Dark material on Jupiter's moon 'may be sea salt'

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Dark material on Jupiter's moon may be sea salt
Dark material on Jupiter's moon may be sea salt

Sea salt may be responsible for mysterious dark material spotted on Jupiter's moon Europa, scientists believe.

The salt coating long cracks in the moon's icy surface is thought to have welled up from a hidden ocean below.

There is strong evidence that Europa has a global liquid water ocean beneath a layer of ice tens of miles thick, kept from freezing by powerful tidal forces caused by Jupiter's gravity. WORDS: PA.

It could be deep enough to contain more water than all the oceans on Earth combined, and may provide conditions suitable for life.

Now the American space agency Nasa has conducted laboratory experiments that suggest the dark material discovered more than a decade ago may be ordinary salt.

The scientists chilled samples of common salt - sodium chloride - to minus 173C (minus 279F) and bombarded them with electrons to simulate conditions on the moon's highly irradiated surface.

They found that the white salt turned yellowish-brown, matching the colour of the "stripes" identified by Nasa's Galileo spacecraft.

The longer the samples were exposed - a few tens of hours being the equivalent to a century on Europa - the darker the salt became.


Planetary scientist Dr Kevin Hand, from Nasa's Jet Propulsion Laboratory in Pasadena, California, said: "This work tells us the chemical signature of radiation-baked sodium chloride is a compelling match to spacecraft data for Europa's mystery material."

The cracks are analogous to tectonic plates on Earth and may be places where material from below the icy layer erupts to the surface.

The combination of briny water and relative warmth beneath the moon's frigid exterior raises the tantalising possibility of some form of marine life evolving on Europa.

Dr Curt Neibur, Outer Planets Program scientists at Nasa headquarters in Washington DC, who also took part in the study reported in the journal Geophysical Research Letters, said: "We have many questions about Europa, the most important and most difficult to answer being is there life?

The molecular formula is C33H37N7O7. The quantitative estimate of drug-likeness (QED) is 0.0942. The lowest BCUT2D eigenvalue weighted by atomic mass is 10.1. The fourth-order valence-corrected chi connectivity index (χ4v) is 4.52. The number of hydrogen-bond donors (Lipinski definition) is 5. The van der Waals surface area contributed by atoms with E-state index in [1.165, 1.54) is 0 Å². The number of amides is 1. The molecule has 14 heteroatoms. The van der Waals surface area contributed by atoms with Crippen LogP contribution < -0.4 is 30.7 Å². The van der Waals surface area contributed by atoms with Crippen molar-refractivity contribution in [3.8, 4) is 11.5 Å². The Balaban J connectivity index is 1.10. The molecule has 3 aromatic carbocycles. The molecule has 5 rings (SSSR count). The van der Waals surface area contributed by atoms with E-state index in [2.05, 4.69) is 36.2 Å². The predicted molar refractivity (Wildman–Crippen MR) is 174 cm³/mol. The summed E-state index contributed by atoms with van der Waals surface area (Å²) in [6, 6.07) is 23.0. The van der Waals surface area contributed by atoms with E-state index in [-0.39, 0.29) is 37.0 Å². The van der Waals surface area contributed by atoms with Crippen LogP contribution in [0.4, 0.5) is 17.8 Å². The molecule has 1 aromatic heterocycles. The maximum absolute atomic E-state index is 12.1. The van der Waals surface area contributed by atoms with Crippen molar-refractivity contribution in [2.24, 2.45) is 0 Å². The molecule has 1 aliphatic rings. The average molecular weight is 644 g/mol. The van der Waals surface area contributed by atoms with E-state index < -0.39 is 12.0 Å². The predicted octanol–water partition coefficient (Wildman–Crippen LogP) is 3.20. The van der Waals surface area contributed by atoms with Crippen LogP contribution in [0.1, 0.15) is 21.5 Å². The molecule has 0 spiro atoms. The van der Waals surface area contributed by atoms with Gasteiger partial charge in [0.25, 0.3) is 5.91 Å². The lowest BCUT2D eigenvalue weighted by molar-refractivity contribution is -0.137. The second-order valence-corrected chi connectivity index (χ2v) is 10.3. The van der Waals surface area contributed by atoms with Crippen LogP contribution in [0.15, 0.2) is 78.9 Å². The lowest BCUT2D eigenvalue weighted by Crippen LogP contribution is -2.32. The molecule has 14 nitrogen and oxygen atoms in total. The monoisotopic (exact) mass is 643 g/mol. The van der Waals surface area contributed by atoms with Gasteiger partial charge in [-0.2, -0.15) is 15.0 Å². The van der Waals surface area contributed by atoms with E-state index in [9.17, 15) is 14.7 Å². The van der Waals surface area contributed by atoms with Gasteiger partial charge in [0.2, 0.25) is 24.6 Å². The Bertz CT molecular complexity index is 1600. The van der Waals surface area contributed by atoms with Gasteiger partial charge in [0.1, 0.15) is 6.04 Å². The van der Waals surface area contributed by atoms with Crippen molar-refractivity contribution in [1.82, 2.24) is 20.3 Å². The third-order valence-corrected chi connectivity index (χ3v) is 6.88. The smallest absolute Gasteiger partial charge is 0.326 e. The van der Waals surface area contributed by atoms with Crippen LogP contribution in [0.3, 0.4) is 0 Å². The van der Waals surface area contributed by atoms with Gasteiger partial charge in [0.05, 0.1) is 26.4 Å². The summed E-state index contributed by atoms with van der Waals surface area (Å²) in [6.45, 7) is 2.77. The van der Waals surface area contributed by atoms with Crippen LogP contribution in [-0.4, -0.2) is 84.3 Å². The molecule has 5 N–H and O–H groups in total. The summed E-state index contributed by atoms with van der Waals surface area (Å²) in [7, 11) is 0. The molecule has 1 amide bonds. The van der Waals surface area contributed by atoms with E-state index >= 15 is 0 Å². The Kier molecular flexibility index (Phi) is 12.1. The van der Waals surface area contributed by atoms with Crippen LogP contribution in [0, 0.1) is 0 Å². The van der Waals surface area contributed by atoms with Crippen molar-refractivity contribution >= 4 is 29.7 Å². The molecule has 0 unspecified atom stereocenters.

"Research like this is important because it focuses on questions we can definitively answer, like whether or not Europa is inhabitable.

"Once we have those answers, we can tackle the bigger question about life in the ocean beneath Europa's ice shell."

Previous research has attributed the discolourations on Europa's surface to compounds containing sulphur and magnesium.


Europa is the fourth-largest of Jupiter's 67 moons and roughly the size of our own moon.

It was discovered by the pioneering Italian astronomer Galileo Galilei in 1610 and is named after a figure from Greek mythology.

The moon is believed to have an iron core surrounded by a thick rocky mantle, a layer of liquid ocean, and an icy surface.

As Europa orbits its giant parent planet, gravitational forces similar to those responsible for the tides on Earth squeeze and stretch its solid interior, generating heat.

Nasa is planning a new mission to Europa in 2025 which will map the moon's surface in more detail than ever before.

This could be followed by a more ambitious project to land on the moon's surface and drill down through the ice.

There is even a suggestion to send a miniature submersible through the borehole and into the ocean.

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